I am hanging around. I have nothing to do but frown. Rainy days and Mondays (or any day for that matter) always get me down. Truer words may never have been spoken. For me, grey rainy days are the pits. Throw in a winter chill and the prospect of me sliding out from under my down comforter at 5:30am sounds less and less appealing. I am not typically a coffee drinker but at this time of year my morning coffee quickly becomes a necessity if I expect to even pretend to get any meaningful work done.
I am not alone.
The winter blues attempt to rob all of us of our holiday joy and seniors are not exempted from the list. If anything, they find themselves particularly susceptible. But there are steps that can be taken for you and the aging parent in your life so that you can hopefully beat the blues this Christmas.
- Lace up your sneakers.
2. Follow Dave Ramsey's advice.
Money is MAJOR contributor to winter blues. Financial demands around Christmas are taxing on your mind and body. Having a budget doesn't automatically multiply the pennies in your jar but having a handle on exactly where you are allows you to relax a little. So set a budget and stick to it. You still might not be able to afford that new Mercedes with a big red bow on the hood but you will be able to comfort yourself in knowing that the person driving it is probably too stressed out to enjoy it anyway. Tis the season!
3. Put a Salad on the Table.
Nutritious foods feed both our minds and bodies. During the holidays, we tend to pay less attention to what goes into our bodies. A sweater does wonders to conceal a few extra pounds. Between parties and gatherings, fudge and cookies, it is no wonder that Santa's belly jiggles like a bowl full of jelly. The less balanced and nutritious your diet is the more susceptible your mind will be to the ups and DOWNS of the grey winter days. At Thanksgiving dinner this year, I insisted on putting a kale salad on the table. In an effort to be fair to all contributors, I always make sure to include a little (or a lot) of everything in the spread on my plate. Having the salad was a great reminder not to overdo it. Admittedly, I still overdid it but nowhere near as badly as in years past. If you are attending a party in the evening don't count the day as a total nutrition loss. Instead, focus on good choices during the day so that you don't feel guilty for that second helping of sausage balls.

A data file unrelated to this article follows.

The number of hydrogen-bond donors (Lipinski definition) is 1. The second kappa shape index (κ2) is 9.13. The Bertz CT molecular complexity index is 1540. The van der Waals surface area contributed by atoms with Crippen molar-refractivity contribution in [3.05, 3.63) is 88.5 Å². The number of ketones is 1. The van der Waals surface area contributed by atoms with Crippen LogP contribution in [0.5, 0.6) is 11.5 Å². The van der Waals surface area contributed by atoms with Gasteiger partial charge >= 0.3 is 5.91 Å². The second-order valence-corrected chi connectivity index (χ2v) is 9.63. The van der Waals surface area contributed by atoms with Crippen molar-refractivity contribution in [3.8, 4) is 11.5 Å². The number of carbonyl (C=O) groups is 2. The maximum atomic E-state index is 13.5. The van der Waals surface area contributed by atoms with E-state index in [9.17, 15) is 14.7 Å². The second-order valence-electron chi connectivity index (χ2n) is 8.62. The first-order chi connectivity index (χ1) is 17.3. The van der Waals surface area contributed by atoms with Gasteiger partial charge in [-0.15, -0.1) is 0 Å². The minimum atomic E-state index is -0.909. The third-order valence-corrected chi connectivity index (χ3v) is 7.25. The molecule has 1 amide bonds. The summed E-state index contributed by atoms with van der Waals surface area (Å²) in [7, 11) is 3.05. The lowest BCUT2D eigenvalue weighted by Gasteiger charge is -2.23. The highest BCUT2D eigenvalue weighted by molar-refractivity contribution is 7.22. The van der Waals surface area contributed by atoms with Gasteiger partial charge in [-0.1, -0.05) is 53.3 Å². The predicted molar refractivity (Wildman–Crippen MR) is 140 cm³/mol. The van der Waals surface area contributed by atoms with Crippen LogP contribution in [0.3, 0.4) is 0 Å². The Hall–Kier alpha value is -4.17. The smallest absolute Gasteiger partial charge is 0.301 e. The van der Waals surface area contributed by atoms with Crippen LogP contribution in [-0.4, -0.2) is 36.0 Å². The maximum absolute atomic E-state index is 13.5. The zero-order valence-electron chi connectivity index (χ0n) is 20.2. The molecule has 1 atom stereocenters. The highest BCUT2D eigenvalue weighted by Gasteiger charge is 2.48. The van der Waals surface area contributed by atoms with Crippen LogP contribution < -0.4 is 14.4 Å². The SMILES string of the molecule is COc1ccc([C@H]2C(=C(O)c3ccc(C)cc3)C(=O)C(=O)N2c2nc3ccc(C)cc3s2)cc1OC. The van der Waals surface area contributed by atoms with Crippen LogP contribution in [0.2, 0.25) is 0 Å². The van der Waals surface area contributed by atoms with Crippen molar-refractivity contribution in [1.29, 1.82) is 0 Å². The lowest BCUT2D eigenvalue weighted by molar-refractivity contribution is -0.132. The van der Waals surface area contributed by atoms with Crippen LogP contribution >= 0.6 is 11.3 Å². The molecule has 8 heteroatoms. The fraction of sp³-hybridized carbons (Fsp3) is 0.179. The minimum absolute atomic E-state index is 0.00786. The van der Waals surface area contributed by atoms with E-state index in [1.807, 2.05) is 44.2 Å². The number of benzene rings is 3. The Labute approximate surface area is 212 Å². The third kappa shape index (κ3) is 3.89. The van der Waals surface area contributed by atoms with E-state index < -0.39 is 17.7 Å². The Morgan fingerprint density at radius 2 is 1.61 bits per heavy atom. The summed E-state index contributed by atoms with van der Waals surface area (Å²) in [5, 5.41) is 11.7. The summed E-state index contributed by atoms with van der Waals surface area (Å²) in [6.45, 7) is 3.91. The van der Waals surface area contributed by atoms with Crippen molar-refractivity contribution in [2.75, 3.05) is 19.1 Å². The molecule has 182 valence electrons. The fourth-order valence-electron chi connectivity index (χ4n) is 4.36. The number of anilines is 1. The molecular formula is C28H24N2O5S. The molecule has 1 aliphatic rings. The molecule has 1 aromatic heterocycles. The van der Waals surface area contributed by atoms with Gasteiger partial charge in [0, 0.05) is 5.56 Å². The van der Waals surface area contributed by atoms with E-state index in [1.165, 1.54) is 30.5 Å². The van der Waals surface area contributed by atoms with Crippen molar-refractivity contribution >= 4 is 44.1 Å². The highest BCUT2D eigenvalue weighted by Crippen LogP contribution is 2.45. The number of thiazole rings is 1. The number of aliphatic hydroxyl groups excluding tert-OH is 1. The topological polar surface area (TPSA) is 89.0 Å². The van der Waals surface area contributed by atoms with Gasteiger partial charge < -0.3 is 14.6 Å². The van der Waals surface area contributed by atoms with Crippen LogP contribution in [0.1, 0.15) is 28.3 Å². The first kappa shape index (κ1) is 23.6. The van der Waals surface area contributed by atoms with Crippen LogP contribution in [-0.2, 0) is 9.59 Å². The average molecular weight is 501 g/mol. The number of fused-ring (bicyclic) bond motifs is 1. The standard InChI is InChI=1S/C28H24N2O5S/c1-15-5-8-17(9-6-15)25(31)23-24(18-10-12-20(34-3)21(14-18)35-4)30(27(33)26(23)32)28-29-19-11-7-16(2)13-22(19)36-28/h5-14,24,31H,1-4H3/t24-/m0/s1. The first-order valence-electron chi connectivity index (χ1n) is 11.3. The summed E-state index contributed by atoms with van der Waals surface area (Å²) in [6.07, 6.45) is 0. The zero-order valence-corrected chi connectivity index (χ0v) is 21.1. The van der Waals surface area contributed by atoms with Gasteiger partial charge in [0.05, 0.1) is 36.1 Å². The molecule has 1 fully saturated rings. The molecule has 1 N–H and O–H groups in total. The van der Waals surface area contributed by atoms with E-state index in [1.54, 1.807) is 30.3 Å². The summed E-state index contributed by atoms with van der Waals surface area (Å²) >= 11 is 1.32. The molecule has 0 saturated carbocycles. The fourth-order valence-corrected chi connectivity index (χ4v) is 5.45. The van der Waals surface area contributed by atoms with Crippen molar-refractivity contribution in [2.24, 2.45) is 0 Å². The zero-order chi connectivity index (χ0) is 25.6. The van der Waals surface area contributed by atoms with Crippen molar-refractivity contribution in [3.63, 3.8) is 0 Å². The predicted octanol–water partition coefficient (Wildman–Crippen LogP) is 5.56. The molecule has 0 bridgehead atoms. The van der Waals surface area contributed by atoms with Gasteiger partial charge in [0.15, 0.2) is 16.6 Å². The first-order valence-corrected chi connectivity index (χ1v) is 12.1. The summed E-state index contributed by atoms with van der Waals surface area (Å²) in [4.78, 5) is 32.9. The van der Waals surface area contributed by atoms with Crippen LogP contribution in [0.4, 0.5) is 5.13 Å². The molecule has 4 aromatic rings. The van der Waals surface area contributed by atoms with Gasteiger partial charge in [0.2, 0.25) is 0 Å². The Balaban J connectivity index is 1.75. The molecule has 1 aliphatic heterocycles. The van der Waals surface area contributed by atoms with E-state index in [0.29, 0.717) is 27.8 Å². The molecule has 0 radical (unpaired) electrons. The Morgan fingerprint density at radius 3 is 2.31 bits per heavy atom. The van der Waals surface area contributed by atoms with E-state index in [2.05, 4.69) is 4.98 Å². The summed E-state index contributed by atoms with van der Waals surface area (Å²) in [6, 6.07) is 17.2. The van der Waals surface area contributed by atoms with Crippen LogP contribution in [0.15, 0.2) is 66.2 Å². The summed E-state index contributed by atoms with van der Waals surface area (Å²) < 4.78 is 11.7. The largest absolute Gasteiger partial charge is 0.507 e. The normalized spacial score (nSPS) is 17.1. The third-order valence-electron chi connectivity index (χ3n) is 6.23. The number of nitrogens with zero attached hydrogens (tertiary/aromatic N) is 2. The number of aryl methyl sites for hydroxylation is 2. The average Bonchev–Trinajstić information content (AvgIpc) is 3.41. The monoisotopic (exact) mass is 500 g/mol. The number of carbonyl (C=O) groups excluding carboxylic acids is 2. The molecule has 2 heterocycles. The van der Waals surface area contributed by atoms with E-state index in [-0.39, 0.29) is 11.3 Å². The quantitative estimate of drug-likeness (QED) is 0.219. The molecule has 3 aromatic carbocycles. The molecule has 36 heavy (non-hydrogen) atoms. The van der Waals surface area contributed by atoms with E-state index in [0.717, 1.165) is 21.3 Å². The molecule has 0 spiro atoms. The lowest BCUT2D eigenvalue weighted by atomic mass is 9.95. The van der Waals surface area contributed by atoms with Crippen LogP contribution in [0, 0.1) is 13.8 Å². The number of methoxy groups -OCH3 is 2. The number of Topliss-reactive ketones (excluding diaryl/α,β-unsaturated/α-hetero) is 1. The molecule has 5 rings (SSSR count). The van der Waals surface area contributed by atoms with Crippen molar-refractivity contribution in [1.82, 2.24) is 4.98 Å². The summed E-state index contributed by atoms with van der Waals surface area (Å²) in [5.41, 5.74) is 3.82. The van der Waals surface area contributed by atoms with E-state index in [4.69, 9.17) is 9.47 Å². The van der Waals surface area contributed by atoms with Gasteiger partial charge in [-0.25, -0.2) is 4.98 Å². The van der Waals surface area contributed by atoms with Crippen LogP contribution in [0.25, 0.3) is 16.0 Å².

4. Booze It and You'll Blues It.
While alcohol may help us get to sleep it can also prevent us from actually getting restful sleep. I love a glass of single barrel bourbon as much as the next guy provided that the next guy really likes single barrel bourbon but if you aren't careful that holiday cocktail can ruin your next day. In this instance, it isn't about getting drunk and having a hangover. Alcohol can disrupt your body's natural sleep rhythms and prevent you from getting the rest you need. Can you have a second drink without becoming the slob of your office party and xeroxing your own derrier? Probably. Will you feel lousy tomorrow because you didn't get restful sleep? Also probably.
In a senior's life all of these issues are typically magnified. Staying active can be hampered by chronic conditions which are painfully worse during colder months. It is easy for me to lace up my sneakers on a Saturday morning but quite another matter for someone whose arthritis prevents them from being able to tie their shoes. Money woes are hardest to cope with for those on a fixed income. Nutrition is already an issue for most seniors and alcohol abuse/dependency dramatically escalates among the senior population during the Christmas season. For these and other problems there are no easy solutions. However, just being aware of these issues in your own life and the life of your aging parent is a great first step. If you are attempting to fight the winter blues, knowing is half the battle.